Our team delivered COVID Relief to 18 families in Lower Brule. Each household received groceries, cleaning and hygiene kits, and activities for all. Additionally, 12 elders received Thanksgiving holiday meal boxes. We provided the Lower Brule Boys and Girls club (LBBGC) with 8 pies to add to the Holiday meals they made and delivered to children. We continue to assist the club with snacks for their members on a bi-weekly basis as well.
Melissa Johnson and Tonya Derdall of the Lower Brule Boys & Girls Club approached Native Hope about assisting with coats for the kids in September. We purchased 43 New Coats for the boys and girls just in time for the change in weather because of another generous donor. Also, 12 hand-knit winter hats and 50 youth masks made it to the LBBGC.
Our friends in Maine sent youth clothing and handmade masks, which we delivered to Glen Marshall and his staff at the Rosebud Boys and Girls Club—25 boxes and 100 handmade masks. “We are lucky to have Native Hope as a partner!” Glen remarked. We feel the same about them as they do a fantastic job servicing the youth of Mission, SD.
Native Hope’s Christmas mission is to reach as many Lakota, Dakota, and Nakota youth. So, we sent $500 to the Cheyenne River Youth Project for gifts, and we delivered 279 gifts (toys/games/electronics) to the following:
- 41 to Lower Brule Headstart Program (ages 3 and 4)
- 192 to the Pine Ridge-based Be Excited About Reading BEAR program (ages 5-18)
- 40 gifts for 20 Yankton Sioux Tribe children in the DSS program (ages 8 months-11)
At the end of November, our friends and partners, PAZA – Tree of Life, Jim and Sharee Standing Bear, and others visited our team. They came loaded with more supplies and gifts for our local reservations—the Lower Brule and Crow Creek Sioux Tribes.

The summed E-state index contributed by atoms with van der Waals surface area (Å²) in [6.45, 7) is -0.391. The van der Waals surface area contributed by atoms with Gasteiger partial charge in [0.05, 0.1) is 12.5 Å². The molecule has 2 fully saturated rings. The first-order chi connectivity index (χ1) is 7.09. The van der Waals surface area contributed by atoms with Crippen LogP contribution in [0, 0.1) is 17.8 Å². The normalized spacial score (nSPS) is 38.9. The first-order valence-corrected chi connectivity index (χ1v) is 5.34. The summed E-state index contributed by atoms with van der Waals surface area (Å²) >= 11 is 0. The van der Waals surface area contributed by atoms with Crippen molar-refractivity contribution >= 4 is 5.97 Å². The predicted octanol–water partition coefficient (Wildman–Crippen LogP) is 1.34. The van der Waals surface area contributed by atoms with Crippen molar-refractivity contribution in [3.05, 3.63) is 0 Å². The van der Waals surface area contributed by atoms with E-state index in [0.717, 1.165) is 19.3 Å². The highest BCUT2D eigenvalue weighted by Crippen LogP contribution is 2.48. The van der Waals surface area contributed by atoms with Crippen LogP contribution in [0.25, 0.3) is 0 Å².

- 400lb of non-perishable foods (nuts, dried fruit, peanut butter, beef stew, etc)
- 200lb of fresh organic produce (pumpkins, squash, oranges, lemons, oranges, garlic, ginger, turmeric)
- 20 bikes, helmets, locks and water bottles
- 120 youth sweaters, backpacks and blankets
- 100 wellness kits (honey, elderberry syrup, cocoa, hocl spray, colloidal silver, herbal teas, Vitamin C, D3, K2, Zinc, cooking spices, colloidal silver soaps)
- HOCL generator
- 150 kits for kids and youth (activity packs, books, toys, healthy snacks, hats, gloves, scarves, handmade dolls, cocoa) also Jim S.B. from Utah brought Christmas toys for youth
- Pet packs for pets and pet food
- Books for kids
- Sage, sweetgrass, cedar, osha and dreamcatchers medicine
It was an exciting visit. PAZA and Native Hope have been working together since the beginning of the pandemic to deliver aid to these communities. The two teams enjoyed giving items collected in New Jersey, Pennsylvania, Utah, and Colorado to the relatives here. We enjoyed a socially distanced traditional grass dance performance by Delwin Fiddler, CEO of PAZA, at St. Joseph’s Indian School, which Delwin attended as a boy. It was remarkable to have members and friends of PAZA here to share our visions of hope over a traditional meal prepared together.
Efforts continue in December
As December rolls on, Native Hope plans to give $1,520 to the Lower Brule Boys & Girls Club to purchase Christmas gifts for their youth members—$20 per child. We will sponsor 30 holiday meal boxes for the Christmas holiday.
Additionally, the team is busy making 60-65 elder packs with blankets, Native American medicines for teas and spiritual healing, prayer ties, and much more. Native Hope created an Amazon Wish List as another way for people to deliver joy this season.
It is impossible to list all the incredible partners, supporters, and donors. Please know that every mask, book, toy, and article of clothing will find a new home with a deserving relative.
Together, we will weather this storm and come out more equipped for the next.
Philámayaye to all!